John Starks, who is the new Parks and Recreation Director, has been involved all along, trying to get the Parks and Rec Center built to provide for the community and for all people. South Lake Tahoe Public Works Director, Anush Nejad, is trying to get streets and sidewalks and transportation, and the signals of the lights up to date as well. 

Reagan said that she feels overwhelmed with gratitude, for the people that are showing up and caring and contributing, and just wanting to make a difference. 

“The very next week after that first roundtable, Angie reached out to John Stark, and he then met us down at Reagan, or El Dorado Beach, one of the two, to talk about the fact that there’s no beach access for kids in wheelchairs.  How do I get my kid to the beach?  And so, we were talking about mobility mats and just more access to beaches, sid Drennan.”  

“We’re literally watering the seeds to get these things to sprout, but we’re pretty new in this process of really having a voice locally to say, ‘Hey, we need Mobi-Mats at the beaches so our children or adults, tourists with disabled families can enjoy the water.’  We want Tahoe to be a hub for people with disabled family members to be able to come here and know that they can go skiing at Heavenly, because Heavenly has adaptive ski equipment, “adds Drennan.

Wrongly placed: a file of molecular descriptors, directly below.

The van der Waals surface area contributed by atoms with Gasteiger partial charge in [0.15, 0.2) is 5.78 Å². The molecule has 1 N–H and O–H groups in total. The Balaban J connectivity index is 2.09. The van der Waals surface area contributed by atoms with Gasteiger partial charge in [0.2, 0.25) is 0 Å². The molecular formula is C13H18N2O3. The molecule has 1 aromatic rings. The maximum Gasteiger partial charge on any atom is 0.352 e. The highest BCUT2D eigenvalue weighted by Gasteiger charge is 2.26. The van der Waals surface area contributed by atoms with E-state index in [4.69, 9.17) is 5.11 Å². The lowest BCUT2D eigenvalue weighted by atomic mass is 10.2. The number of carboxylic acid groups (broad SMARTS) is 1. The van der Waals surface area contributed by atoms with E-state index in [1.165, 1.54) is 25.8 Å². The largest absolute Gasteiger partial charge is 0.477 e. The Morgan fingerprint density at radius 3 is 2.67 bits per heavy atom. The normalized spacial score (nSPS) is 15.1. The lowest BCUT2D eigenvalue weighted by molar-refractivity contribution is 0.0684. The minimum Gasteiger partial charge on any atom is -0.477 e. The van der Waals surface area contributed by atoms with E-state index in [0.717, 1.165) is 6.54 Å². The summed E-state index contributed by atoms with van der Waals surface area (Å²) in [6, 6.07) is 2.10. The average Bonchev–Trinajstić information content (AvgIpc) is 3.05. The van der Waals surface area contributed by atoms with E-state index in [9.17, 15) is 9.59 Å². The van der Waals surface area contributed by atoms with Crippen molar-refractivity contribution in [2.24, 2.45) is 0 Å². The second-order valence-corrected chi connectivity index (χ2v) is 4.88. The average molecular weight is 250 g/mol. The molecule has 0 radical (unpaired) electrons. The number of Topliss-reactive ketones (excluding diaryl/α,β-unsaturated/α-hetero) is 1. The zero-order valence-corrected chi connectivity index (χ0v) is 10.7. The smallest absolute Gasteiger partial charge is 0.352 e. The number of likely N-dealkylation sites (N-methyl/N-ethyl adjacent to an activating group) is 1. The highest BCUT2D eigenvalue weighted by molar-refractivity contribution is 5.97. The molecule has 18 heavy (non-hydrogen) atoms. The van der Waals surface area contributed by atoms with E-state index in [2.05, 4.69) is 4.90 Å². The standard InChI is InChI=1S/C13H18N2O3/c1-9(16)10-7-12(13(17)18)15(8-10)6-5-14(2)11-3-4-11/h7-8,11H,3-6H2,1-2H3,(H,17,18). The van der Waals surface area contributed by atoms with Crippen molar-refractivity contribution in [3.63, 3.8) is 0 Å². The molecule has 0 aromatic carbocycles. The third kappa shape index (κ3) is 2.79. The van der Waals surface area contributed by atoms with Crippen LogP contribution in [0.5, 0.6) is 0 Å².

When asked what the dream was in the future for Access Tahoe, Reagan said it’s to have a resource website someday where families can go to plan their vacation easier, and you would know exactly what to expect as far as accessibility, so you’re not trying to figure it out once you get here. 

She added, “Right now, it’s just starting as a group of volunteers that are just grassroots kind of community built. I say built by the community for the community.  And, if we can nonprofit status and staff and some funding to make some of these things happen, that would be wonderful.” 

For more information about Reagan and Access Tahoe, go to their respective Instagram pages @angiereagan and @accesstahoe. To be added to their email list go to